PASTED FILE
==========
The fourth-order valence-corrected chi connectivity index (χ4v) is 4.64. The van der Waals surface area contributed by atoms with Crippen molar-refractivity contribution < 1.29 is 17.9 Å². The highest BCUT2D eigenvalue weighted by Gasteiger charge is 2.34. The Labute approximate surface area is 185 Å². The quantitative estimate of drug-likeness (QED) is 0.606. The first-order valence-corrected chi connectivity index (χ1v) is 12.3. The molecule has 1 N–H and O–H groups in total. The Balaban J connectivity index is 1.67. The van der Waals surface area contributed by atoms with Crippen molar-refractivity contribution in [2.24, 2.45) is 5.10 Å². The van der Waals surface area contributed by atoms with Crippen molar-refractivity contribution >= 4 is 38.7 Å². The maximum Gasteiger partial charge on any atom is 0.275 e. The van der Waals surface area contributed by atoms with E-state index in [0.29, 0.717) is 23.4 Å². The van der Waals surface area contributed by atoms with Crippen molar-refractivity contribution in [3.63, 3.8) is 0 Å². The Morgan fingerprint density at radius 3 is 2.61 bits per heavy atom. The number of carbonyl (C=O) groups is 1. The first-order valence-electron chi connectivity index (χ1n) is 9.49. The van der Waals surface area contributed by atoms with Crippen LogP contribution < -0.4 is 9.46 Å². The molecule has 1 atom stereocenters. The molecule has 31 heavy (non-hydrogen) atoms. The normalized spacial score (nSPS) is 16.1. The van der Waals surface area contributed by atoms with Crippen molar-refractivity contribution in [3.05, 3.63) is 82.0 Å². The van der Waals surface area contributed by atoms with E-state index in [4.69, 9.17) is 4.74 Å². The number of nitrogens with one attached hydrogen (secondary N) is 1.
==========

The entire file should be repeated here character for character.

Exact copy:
The fourth-order valence-corrected chi connectivity index (χ4v) is 4.64. The van der Waals surface area contributed by atoms with Crippen molar-refractivity contribution < 1.29 is 17.9 Å². The highest BCUT2D eigenvalue weighted by Gasteiger charge is 2.34. The Labute approximate surface area is 185 Å². The quantitative estimate of drug-likeness (QED) is 0.606. The first-order valence-corrected chi connectivity index (χ1v) is 12.3. The molecule has 1 N–H and O–H groups in total. The Balaban J connectivity index is 1.67. The van der Waals surface area contributed by atoms with Crippen molar-refractivity contribution in [2.24, 2.45) is 5.10 Å². The van der Waals surface area contributed by atoms with Crippen molar-refractivity contribution >= 4 is 38.7 Å². The maximum Gasteiger partial charge on any atom is 0.275 e. The van der Waals surface area contributed by atoms with E-state index in [0.29, 0.717) is 23.4 Å². The van der Waals surface area contributed by atoms with Crippen molar-refractivity contribution in [3.63, 3.8) is 0 Å². The Morgan fingerprint density at radius 3 is 2.61 bits per heavy atom. The number of carbonyl (C=O) groups is 1. The first-order valence-electron chi connectivity index (χ1n) is 9.49. The van der Waals surface area contributed by atoms with Crippen LogP contribution < -0.4 is 9.46 Å². The molecule has 1 atom stereocenters. The molecule has 31 heavy (non-hydrogen) atoms. The normalized spacial score (nSPS) is 16.1. The van der Waals surface area contributed by atoms with Crippen molar-refractivity contribution in [3.05, 3.63) is 82.0 Å². The van der Waals surface area contributed by atoms with E-state index in [4.69, 9.17) is 4.74 Å². The number of nitrogens with one attached hydrogen (secondary N) is 1.